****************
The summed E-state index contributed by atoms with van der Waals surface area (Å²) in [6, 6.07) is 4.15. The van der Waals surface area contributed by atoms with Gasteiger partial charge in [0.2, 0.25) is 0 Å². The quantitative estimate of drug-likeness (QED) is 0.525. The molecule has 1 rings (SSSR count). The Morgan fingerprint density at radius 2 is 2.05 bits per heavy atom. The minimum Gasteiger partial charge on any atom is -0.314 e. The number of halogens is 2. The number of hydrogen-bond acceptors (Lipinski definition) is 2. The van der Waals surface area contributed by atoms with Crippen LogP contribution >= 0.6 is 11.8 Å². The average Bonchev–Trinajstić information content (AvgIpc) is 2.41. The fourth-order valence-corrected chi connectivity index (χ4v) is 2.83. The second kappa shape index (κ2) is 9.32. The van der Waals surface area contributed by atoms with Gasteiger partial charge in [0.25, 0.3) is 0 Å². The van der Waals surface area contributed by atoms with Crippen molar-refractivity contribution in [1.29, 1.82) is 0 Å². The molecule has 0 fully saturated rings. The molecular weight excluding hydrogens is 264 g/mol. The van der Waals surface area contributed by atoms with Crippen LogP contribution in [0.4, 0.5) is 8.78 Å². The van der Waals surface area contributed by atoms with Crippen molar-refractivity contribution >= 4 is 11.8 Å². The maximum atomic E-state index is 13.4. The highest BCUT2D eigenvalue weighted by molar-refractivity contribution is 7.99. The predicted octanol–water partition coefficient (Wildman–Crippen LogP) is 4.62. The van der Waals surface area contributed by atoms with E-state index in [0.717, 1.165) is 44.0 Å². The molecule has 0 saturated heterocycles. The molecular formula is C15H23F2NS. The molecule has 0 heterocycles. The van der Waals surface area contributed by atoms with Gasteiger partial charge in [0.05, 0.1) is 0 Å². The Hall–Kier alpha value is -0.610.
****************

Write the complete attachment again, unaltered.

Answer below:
The summed E-state index contributed by atoms with van der Waals surface area (Å²) in [6, 6.07) is 4.15. The van der Waals surface area contributed by atoms with Gasteiger partial charge in [0.2, 0.25) is 0 Å². The quantitative estimate of drug-likeness (QED) is 0.525. The molecule has 1 rings (SSSR count). The Morgan fingerprint density at radius 2 is 2.05 bits per heavy atom. The minimum Gasteiger partial charge on any atom is -0.314 e. The number of halogens is 2. The number of hydrogen-bond acceptors (Lipinski definition) is 2. The van der Waals surface area contributed by atoms with Crippen LogP contribution >= 0.6 is 11.8 Å². The average Bonchev–Trinajstić information content (AvgIpc) is 2.41. The fourth-order valence-corrected chi connectivity index (χ4v) is 2.83. The second kappa shape index (κ2) is 9.32. The van der Waals surface area contributed by atoms with Gasteiger partial charge in [0.25, 0.3) is 0 Å². The van der Waals surface area contributed by atoms with Crippen molar-refractivity contribution in [1.29, 1.82) is 0 Å². The molecule has 0 fully saturated rings. The molecular weight excluding hydrogens is 264 g/mol. The van der Waals surface area contributed by atoms with Crippen LogP contribution in [0.4, 0.5) is 8.78 Å². The van der Waals surface area contributed by atoms with Crippen molar-refractivity contribution >= 4 is 11.8 Å². The maximum atomic E-state index is 13.4. The highest BCUT2D eigenvalue weighted by molar-refractivity contribution is 7.99. The predicted octanol–water partition coefficient (Wildman–Crippen LogP) is 4.62. The van der Waals surface area contributed by atoms with E-state index in [0.717, 1.165) is 44.0 Å². The molecule has 0 saturated heterocycles. The molecular formula is C15H23F2NS. The molecule has 0 heterocycles. The van der Waals surface area contributed by atoms with Gasteiger partial charge in [0.05, 0.1) is 0 Å². The Hall–Kier alpha value is -0.610.